Curtain Up

July 24, 2007
Gelsey Kirkland was one of the great ballerinas of the 20th century. As a dancer, she had beautiful line, quicksilver speed, and limbs that floated into arabesque as naturally as a butterfly alighting on a flower. But there was also a compelling paradox about her dancing. On the one hand, she had a sweetness, a vulnerability that made you want to reach out and protect her. On the other, she threw caution to the wind, fiercely inhabiting each role to the fullest—even to the point where it seemed dangerous. So watching her, you could be close to tears while simultaneously in awe of her fearlessness. Simply put, our hearts went out to her. In the 1970s and 80s her performances were unforgettable, and a whole new generation has gotten to know her via video.
Last spring Kirkland, who now lives in Australia, came to New York for a teaching stint at American Ballet Theatre’s Jacqueline Kennedy Onassis School. Dance Magazine associate editor Kate Lydon, also a teacher at the JKO school, spotted her in the corridors. Having been transfixed by Kirkland in videos, she was eager to interview her for our “Teacher’s Wisdom” column. After the interview, she left me a voicemail saying she was laughing and crying at the same time, so stimulated was she by her conversation with Kirkland. The story grew into a feature.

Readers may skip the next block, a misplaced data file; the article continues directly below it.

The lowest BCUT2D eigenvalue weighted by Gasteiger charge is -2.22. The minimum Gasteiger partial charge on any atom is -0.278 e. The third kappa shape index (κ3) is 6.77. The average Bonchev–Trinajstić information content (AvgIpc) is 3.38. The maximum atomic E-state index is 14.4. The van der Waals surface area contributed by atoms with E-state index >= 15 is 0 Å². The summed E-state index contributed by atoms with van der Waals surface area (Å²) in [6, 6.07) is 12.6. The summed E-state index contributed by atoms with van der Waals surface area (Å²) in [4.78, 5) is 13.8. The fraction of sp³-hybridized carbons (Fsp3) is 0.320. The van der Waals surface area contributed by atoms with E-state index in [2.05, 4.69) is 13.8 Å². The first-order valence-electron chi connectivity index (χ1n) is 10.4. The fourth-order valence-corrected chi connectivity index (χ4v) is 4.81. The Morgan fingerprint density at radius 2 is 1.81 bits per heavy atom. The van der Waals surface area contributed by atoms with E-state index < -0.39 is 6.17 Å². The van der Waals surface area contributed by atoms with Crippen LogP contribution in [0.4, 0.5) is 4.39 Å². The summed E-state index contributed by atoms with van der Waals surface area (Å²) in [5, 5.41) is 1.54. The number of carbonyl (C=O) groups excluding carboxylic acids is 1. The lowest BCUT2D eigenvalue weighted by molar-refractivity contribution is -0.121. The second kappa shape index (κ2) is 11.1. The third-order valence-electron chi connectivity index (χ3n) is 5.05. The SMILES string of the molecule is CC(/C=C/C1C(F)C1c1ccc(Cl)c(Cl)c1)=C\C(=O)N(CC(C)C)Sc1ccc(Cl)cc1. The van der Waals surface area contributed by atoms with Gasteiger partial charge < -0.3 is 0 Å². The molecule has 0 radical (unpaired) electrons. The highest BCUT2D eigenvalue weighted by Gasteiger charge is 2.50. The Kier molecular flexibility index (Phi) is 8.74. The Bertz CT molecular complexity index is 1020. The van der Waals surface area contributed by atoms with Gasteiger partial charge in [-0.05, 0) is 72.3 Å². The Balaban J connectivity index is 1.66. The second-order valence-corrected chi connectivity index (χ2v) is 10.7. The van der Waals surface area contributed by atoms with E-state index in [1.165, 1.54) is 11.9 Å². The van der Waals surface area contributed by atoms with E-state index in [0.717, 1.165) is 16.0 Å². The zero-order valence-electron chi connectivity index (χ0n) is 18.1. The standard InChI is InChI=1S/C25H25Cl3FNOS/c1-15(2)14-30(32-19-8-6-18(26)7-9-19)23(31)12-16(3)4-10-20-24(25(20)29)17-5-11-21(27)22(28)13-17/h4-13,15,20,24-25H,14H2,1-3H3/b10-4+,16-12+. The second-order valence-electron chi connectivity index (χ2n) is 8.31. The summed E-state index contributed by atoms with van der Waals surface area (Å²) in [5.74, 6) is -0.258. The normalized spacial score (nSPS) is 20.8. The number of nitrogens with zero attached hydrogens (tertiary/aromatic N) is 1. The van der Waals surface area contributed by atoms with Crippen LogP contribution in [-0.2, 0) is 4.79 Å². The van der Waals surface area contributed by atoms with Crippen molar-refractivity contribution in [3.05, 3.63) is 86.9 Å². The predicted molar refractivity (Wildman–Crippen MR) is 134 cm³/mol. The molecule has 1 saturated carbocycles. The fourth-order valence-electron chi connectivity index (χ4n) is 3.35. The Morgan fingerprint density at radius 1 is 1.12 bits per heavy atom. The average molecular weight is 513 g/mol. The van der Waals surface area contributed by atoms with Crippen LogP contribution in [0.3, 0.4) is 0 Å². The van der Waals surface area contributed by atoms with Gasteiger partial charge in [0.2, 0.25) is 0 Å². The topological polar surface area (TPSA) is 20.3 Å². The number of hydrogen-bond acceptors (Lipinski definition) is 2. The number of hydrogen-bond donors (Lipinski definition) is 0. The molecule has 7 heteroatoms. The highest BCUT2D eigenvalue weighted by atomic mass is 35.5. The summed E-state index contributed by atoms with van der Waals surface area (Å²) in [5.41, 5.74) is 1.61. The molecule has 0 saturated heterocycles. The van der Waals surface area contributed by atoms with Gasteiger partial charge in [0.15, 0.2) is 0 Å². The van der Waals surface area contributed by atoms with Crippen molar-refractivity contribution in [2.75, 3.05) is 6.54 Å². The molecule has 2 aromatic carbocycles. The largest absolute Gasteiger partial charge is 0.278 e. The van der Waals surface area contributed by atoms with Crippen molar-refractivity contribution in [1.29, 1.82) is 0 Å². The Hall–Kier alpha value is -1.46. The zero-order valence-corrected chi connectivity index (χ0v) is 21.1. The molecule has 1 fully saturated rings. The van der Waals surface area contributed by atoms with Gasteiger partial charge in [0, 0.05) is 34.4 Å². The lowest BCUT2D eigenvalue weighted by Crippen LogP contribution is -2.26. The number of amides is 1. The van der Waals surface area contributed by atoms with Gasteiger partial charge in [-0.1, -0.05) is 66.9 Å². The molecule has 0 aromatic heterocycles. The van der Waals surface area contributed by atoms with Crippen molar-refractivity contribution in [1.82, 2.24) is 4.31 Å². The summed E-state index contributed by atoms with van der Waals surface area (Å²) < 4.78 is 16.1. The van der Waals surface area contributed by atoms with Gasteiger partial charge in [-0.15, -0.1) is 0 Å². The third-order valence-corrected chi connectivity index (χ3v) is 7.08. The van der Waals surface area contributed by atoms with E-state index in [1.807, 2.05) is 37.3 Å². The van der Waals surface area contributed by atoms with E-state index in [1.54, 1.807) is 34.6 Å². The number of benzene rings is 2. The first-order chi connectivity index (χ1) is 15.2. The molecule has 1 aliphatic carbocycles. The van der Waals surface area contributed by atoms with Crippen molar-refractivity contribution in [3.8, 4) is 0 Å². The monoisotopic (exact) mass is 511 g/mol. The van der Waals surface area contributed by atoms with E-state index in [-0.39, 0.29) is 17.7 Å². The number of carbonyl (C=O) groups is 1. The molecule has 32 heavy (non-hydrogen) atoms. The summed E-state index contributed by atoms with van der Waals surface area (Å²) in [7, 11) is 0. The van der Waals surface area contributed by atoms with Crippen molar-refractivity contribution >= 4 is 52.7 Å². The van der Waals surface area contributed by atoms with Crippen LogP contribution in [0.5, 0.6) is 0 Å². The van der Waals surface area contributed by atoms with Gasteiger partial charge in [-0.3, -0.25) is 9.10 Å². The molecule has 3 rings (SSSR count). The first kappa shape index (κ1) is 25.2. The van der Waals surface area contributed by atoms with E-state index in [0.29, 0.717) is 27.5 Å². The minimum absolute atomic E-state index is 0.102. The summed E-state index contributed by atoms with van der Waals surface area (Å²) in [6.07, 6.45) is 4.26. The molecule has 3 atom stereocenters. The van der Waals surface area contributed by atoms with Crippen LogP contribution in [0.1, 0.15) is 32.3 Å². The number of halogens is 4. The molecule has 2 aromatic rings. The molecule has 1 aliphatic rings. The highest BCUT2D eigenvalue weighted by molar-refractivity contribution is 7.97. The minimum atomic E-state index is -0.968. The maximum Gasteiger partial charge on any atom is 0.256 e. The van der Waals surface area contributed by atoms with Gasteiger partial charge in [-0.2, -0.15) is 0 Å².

When we realized it would be a cover story, our new art director, Ragnar Johnsen, flew to Melbourne to direct the shoot. The beach down the street from her home happened to be spectacularly beautiful—and cold, since June is a winter month down under.
But Kirkland was as game to do the shoot as she was to speak her mind. The same fearlessness and sensitivity that she brought to the stage emerges in this interview. As a dancer Kirkland faced the challenges of ballet head on, meticulously seeking truth in performance. Clearly, as a person she also seeks truth, and this gives rise to a few surprises in the interview.
Not every dancer can soar to the heights that Kirkland did. Some reach a plateau at the corps level—which, of course, is honorable too. In “The Silent Majority,” writer Joseph Carman takes us on a tour of the rewards and the frustrations of a corps dancer, and Dena Abergel of New York City Ballet offers 10 tips for new corps members. Ultimately, whether you’re the next Gelsey Kirkland or dancing in the corps, a good dancer never stops striving. The idea is to give your all, no matter how partial your part.
Wendy Perron
Editor in Chief